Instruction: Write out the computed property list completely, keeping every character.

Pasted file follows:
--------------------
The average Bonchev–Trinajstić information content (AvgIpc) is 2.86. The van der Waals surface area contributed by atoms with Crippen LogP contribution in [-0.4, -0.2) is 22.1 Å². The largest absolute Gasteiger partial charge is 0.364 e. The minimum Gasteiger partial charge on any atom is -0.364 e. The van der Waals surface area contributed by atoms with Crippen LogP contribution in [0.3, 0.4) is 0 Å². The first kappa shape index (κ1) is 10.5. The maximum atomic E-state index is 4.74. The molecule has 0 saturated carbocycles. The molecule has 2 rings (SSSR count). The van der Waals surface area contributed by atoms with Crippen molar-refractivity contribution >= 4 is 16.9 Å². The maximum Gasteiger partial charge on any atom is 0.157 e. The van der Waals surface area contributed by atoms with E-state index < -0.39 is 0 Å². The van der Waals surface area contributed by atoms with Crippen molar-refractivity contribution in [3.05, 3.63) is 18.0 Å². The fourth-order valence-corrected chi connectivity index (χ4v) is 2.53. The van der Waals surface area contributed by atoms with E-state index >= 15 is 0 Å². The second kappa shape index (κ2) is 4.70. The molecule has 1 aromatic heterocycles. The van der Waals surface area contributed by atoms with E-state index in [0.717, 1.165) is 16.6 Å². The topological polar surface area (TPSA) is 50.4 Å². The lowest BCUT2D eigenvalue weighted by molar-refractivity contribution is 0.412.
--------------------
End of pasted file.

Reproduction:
The average Bonchev–Trinajstić information content (AvgIpc) is 2.86. The van der Waals surface area contributed by atoms with Crippen LogP contribution in [-0.4, -0.2) is 22.1 Å². The largest absolute Gasteiger partial charge is 0.364 e. The minimum Gasteiger partial charge on any atom is -0.364 e. The van der Waals surface area contributed by atoms with Crippen LogP contribution in [0.3, 0.4) is 0 Å². The first kappa shape index (κ1) is 10.5. The maximum atomic E-state index is 4.74. The molecule has 0 saturated carbocycles. The molecule has 2 rings (SSSR count). The van der Waals surface area contributed by atoms with Crippen molar-refractivity contribution >= 4 is 16.9 Å². The maximum Gasteiger partial charge on any atom is 0.157 e. The van der Waals surface area contributed by atoms with E-state index < -0.39 is 0 Å². The van der Waals surface area contributed by atoms with Crippen molar-refractivity contribution in [3.05, 3.63) is 18.0 Å². The fourth-order valence-corrected chi connectivity index (χ4v) is 2.53. The van der Waals surface area contributed by atoms with E-state index >= 15 is 0 Å². The second kappa shape index (κ2) is 4.70. The molecule has 1 aromatic heterocycles. The van der Waals surface area contributed by atoms with E-state index in [0.717, 1.165) is 16.6 Å². The topological polar surface area (TPSA) is 50.4 Å². The lowest BCUT2D eigenvalue weighted by molar-refractivity contribution is 0.412.